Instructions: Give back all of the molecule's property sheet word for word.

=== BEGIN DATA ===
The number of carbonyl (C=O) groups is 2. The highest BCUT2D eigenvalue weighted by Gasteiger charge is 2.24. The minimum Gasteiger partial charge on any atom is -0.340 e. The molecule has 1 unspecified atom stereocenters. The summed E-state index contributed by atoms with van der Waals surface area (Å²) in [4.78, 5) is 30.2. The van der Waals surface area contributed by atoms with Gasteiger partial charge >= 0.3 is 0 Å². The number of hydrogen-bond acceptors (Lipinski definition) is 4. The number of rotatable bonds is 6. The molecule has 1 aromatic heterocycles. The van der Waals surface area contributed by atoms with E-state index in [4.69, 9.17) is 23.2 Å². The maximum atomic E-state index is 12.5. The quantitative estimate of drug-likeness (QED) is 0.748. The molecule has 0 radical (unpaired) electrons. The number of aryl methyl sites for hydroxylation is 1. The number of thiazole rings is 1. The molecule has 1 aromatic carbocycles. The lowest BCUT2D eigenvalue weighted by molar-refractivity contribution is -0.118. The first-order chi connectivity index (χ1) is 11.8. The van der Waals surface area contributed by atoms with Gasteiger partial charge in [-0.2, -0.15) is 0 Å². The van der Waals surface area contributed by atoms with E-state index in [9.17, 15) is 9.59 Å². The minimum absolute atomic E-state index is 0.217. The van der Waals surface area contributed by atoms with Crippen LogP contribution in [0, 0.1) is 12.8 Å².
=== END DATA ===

The number of carbonyl (C=O) groups is 2. The highest BCUT2D eigenvalue weighted by Gasteiger charge is 2.24. The minimum Gasteiger partial charge on any atom is -0.340 e. The molecule has 1 unspecified atom stereocenters. The summed E-state index contributed by atoms with van der Waals surface area (Å²) in [4.78, 5) is 30.2. The van der Waals surface area contributed by atoms with Gasteiger partial charge >= 0.3 is 0 Å². The number of hydrogen-bond acceptors (Lipinski definition) is 4. The number of rotatable bonds is 6. The molecule has 1 aromatic heterocycles. The van der Waals surface area contributed by atoms with E-state index in [4.69, 9.17) is 23.2 Å². The maximum atomic E-state index is 12.5. The quantitative estimate of drug-likeness (QED) is 0.748. The molecule has 0 radical (unpaired) electrons. The number of aryl methyl sites for hydroxylation is 1. The number of thiazole rings is 1. The molecule has 1 aromatic carbocycles. The lowest BCUT2D eigenvalue weighted by molar-refractivity contribution is -0.118. The first-order chi connectivity index (χ1) is 11.8. The van der Waals surface area contributed by atoms with Gasteiger partial charge in [-0.2, -0.15) is 0 Å². The van der Waals surface area contributed by atoms with E-state index in [9.17, 15) is 9.59 Å². The minimum absolute atomic E-state index is 0.217. The van der Waals surface area contributed by atoms with Crippen LogP contribution in [0, 0.1) is 12.8 Å².